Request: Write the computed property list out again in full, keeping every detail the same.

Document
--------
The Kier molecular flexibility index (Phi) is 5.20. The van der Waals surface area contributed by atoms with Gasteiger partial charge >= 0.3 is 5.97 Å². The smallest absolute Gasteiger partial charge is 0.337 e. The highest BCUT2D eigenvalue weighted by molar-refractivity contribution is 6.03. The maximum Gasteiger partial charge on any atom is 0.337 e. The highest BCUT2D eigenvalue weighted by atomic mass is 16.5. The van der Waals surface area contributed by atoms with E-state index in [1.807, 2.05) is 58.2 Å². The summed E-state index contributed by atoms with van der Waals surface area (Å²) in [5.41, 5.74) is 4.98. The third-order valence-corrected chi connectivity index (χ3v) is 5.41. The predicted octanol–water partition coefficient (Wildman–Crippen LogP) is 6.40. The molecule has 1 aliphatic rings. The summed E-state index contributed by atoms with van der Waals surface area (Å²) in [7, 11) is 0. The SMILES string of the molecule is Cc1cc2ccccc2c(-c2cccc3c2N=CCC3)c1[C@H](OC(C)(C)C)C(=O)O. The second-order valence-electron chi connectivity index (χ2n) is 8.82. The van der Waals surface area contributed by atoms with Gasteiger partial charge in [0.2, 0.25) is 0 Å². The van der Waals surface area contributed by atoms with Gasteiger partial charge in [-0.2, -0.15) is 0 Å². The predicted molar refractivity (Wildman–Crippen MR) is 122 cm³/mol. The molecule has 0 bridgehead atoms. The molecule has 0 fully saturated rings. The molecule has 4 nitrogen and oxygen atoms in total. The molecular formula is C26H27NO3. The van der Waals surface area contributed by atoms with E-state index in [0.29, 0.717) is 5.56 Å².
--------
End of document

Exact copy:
The Kier molecular flexibility index (Phi) is 5.20. The van der Waals surface area contributed by atoms with Gasteiger partial charge >= 0.3 is 5.97 Å². The smallest absolute Gasteiger partial charge is 0.337 e. The highest BCUT2D eigenvalue weighted by molar-refractivity contribution is 6.03. The maximum Gasteiger partial charge on any atom is 0.337 e. The highest BCUT2D eigenvalue weighted by atomic mass is 16.5. The van der Waals surface area contributed by atoms with E-state index in [1.807, 2.05) is 58.2 Å². The summed E-state index contributed by atoms with van der Waals surface area (Å²) in [5.41, 5.74) is 4.98. The third-order valence-corrected chi connectivity index (χ3v) is 5.41. The predicted octanol–water partition coefficient (Wildman–Crippen LogP) is 6.40. The molecule has 1 aliphatic rings. The summed E-state index contributed by atoms with van der Waals surface area (Å²) in [7, 11) is 0. The SMILES string of the molecule is Cc1cc2ccccc2c(-c2cccc3c2N=CCC3)c1[C@H](OC(C)(C)C)C(=O)O. The second-order valence-electron chi connectivity index (χ2n) is 8.82. The van der Waals surface area contributed by atoms with Gasteiger partial charge in [0.2, 0.25) is 0 Å². The van der Waals surface area contributed by atoms with Gasteiger partial charge in [-0.2, -0.15) is 0 Å². The predicted molar refractivity (Wildman–Crippen MR) is 122 cm³/mol. The molecule has 0 bridgehead atoms. The molecule has 0 fully saturated rings. The molecule has 4 nitrogen and oxygen atoms in total. The molecular formula is C26H27NO3. The van der Waals surface area contributed by atoms with E-state index in [0.29, 0.717) is 5.56 Å².